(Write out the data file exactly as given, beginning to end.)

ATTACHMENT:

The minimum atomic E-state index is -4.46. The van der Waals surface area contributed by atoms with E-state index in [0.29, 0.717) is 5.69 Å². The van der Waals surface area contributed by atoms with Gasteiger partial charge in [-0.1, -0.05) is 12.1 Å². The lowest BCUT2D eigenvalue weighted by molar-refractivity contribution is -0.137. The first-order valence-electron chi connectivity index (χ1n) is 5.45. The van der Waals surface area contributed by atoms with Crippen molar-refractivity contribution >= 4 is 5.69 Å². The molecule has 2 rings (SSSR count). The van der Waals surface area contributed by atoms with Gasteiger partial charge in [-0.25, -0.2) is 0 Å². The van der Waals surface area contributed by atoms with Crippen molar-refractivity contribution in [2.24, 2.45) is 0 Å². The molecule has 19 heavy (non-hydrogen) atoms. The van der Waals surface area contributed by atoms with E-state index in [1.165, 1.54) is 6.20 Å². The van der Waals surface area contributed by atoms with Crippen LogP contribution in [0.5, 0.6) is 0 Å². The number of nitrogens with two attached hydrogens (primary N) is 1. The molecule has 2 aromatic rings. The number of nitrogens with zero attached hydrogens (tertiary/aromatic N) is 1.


The minimum atomic E-state index is -4.46. The van der Waals surface area contributed by atoms with E-state index in [0.29, 0.717) is 5.69 Å². The van der Waals surface area contributed by atoms with Gasteiger partial charge in [-0.1, -0.05) is 12.1 Å². The lowest BCUT2D eigenvalue weighted by molar-refractivity contribution is -0.137. The first-order valence-electron chi connectivity index (χ1n) is 5.45. The van der Waals surface area contributed by atoms with Crippen molar-refractivity contribution >= 4 is 5.69 Å². The molecule has 2 rings (SSSR count). The van der Waals surface area contributed by atoms with Gasteiger partial charge in [-0.25, -0.2) is 0 Å². The van der Waals surface area contributed by atoms with Crippen molar-refractivity contribution in [2.24, 2.45) is 0 Å². The molecule has 19 heavy (non-hydrogen) atoms. The van der Waals surface area contributed by atoms with E-state index in [1.165, 1.54) is 6.20 Å². The van der Waals surface area contributed by atoms with Crippen LogP contribution in [0.5, 0.6) is 0 Å². The number of nitrogens with two attached hydrogens (primary N) is 1. The molecule has 2 aromatic rings. The number of nitrogens with zero attached hydrogens (tertiary/aromatic N) is 1.